For the first two years of my ponds life there were only frogs present; no newts. I was given advice by a friend of mine who had newts in his pond to remove large areas of reeds and add more lilies as well as the native submerged aquatic plant spiked water-milfoil (Myriophyllum spicatum). Within months of adding spiked water-milfoil I had smooth newts in the pond. It must be noted that although spiked water-mifoil is a native species it does grow rapidly and can completely outgrow and choke up a small area killing other plants also. So measures to control it each autumn must be conducted. I normally rake out gently about 1/3 of the growth in mid or late October to compost. It is done in autumn making sure all larvae has developed and left the pond and the same for adults.  I believe the male smooth newt during the breeding season of March to July is one of our most stunning native vertebrates. They also have an elaborate mating ritual which is magnificent to witness. When they have located a female they stay in front of her not letting her pass and do a sort of “dance” to dazzle her with their large spinal and tail crest whilst also reaching for her with their forelimbs.

The experience on a warm summer’s night listening to frogs croaking during their mating ritual is almost tropical in nature. When scanning the pond surface with a torch at night you can almost imagine you are conducting a crocodile or caiman count in Africa or South America with the dozens of eye reflections peering back at you. Sitting by the pond bank you sometimes see through the clear shallow water a male smooth newt conducting his courtship display in front of a female. This year has been the best year on record for my pond for juvenile smooth newts, which I am delighted about! Check out the video of some juveniles I temporarily captured and added to a aquarium for viewing and to examine in particular their incredible fan gills either side of them which is completely different to the regular common frog tadpole most people encounter. This video could surprise some people that these animals are actually native and need our protection through pond building! Hope you enjoy the video.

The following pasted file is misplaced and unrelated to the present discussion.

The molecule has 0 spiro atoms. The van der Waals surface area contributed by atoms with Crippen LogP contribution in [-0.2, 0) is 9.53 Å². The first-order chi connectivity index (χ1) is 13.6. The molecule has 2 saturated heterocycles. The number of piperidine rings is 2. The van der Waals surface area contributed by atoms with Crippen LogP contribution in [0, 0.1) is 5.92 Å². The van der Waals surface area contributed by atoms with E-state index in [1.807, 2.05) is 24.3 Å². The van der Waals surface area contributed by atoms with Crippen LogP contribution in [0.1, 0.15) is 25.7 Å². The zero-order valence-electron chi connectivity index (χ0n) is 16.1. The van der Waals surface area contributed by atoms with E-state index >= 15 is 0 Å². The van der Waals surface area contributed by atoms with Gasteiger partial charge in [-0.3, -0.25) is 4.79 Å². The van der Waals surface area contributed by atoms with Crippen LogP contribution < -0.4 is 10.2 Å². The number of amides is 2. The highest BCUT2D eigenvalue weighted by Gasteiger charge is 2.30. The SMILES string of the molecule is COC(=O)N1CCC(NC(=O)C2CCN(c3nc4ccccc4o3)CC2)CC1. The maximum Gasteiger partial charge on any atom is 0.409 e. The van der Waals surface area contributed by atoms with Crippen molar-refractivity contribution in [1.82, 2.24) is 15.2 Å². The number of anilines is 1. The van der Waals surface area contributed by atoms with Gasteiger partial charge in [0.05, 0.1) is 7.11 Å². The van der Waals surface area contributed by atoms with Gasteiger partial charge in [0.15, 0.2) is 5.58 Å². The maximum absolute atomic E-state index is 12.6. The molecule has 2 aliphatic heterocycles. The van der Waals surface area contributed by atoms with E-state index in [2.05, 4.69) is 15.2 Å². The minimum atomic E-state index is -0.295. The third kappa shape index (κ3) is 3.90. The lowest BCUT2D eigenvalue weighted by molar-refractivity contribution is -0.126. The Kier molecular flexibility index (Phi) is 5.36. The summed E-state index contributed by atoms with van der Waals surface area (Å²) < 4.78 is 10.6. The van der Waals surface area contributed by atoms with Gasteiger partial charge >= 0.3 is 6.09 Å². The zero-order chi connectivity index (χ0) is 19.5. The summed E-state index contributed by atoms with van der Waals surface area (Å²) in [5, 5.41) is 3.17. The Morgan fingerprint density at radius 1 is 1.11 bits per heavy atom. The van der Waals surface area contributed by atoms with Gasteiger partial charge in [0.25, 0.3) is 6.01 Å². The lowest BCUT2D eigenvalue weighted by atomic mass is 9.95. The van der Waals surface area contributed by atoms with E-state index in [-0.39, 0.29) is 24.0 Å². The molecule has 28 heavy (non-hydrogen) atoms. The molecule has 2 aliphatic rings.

Male smooth newt
A male smooth newt displaying its vibrant orange underbelly during the mating season. Please note it is illegal to capture, transport or move common frogs or smooth newts without prior knowledge and written permission by the NPWS and so please enjoy these animals without physical contact. It is also vital the animals are viewed and enjoyed without contact during the breeding season (March-July) . Photo by Cormac Price

An excellent website for further research into how water gardening can be amphibian friendly is the UK herpetology charity Froglife. Please follow the link and search for their water gardening guidelines.

Cormac Price
About Cormac Price 13 Articles
Editor, contributor and content curator at BioWeb.ie. PhD Candidate at the University of KwaZulu-Natal, South Africa. With a BSc in Zoology and an MSc in Biodiversity and Conservation. Cormac has worked as a Conservation Field Coordinator in the Annapurna Conservation Area (ACA), Nepal.